Signing between Canada and Republic of Korea marks military milestone
July 2, 2021 - Defence Stories
The Memorandum of Understanding signed by the CAF and the Korean Armed Forces on June 23 marks a significant step in bringing closure to the families of the 16 Canadian Army soldiers who went missing in action more than 70 years ago during the Korean War. At the Canadian portion of the virtual signing, held at NDHQ Carling, were Casualty Identification Program coordinator Dr. Sarah Lockyer and Commander Military Personnel Command LGen Steven Whelan.
A Memorandum of Understanding (MoU) signed Wednesday, June 23 marked an important milestone in the longstanding military relationship between Canada and Korea. The virtual signing signifies mutual support of the work of the Republic of Korea’s Ministry of National Defense Agency for Killed in Action Recovery and Identification, known as MAKRI, and the Canadian Armed Forces’ Casualty Identification Program. Within the Directorate of History and Heritage, the Casualty Identification Program identifies missing war dead from the First World War, the Second World War and the Korean War and provides them with a proper military burial.
The Republic of Korea and Canada agreed to expedite efforts to discover and identify Canadian troops who went missing during the 1950-53 Korean War. Sixteen Canadian Army soldiers remain missing in action. Under the MoU, the Republic of Korea indicated it will establish a system to better manage the discovery of the remains and storage of their DNA information, while Canada indicated it will cooperate to provide DNA information of the bereaved families required for the identification.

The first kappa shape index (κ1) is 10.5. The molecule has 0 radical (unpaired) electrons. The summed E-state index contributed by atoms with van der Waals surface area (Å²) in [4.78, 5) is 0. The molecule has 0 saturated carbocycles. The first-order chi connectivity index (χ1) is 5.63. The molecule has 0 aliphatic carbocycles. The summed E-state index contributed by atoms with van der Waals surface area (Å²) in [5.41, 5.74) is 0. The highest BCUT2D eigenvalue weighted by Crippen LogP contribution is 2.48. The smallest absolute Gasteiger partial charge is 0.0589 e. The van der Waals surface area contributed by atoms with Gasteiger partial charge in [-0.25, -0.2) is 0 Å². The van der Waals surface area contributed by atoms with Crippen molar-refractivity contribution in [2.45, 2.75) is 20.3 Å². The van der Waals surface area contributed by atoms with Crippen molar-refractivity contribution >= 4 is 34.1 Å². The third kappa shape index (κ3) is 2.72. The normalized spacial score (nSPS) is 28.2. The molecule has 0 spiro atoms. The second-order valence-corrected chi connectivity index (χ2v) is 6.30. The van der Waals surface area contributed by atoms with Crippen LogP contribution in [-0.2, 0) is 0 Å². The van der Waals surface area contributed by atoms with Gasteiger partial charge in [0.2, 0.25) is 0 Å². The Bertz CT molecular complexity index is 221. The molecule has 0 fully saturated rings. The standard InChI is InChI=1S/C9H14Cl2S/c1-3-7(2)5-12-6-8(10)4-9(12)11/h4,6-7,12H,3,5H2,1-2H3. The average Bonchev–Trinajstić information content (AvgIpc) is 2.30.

In next steps, the families of those listed as missing will be sought to discuss a possible DNA donation. To facilitate identification, the CAF is asking anyone who may know someone whose family member was declared Missing in Action between 1950 and 1953 to inform them of the Casualty Identification Program and encourage them to fill out the form found at the related links. Personal information will be protected in accordance with the Privacy Act.
To date, one of the 16 families of the Canadian Army soldiers declared Missing in Action has registered and it is hoped that more families will learn of the registry soon.
“Today marks a significant step in bringing closure to the families of the 16 Canadian Army soldiers who went missing in action more than 70 years ago far away from home,” Commander Military Personnel Command LGen Steve Whelan said in his opening remarks at the signing. “It also underscores what we already know to be true – that Canada and Republic of Korea will never forget our fallen.”
The MoU is a continuation of the enduring defence relationship with the Republic of Korea, which dates back to 1950. At that time, Canada declared its support for the Republic of Korea following its invasion by the Democratic People’s Republic of Korea, and contributed the third largest number of soldiers among United Nations countries. Between 1950 and 1953, 26,791 Canadian soldiers were deployed to the Republic of Korea, and 516 made the ultimate sacrifice.
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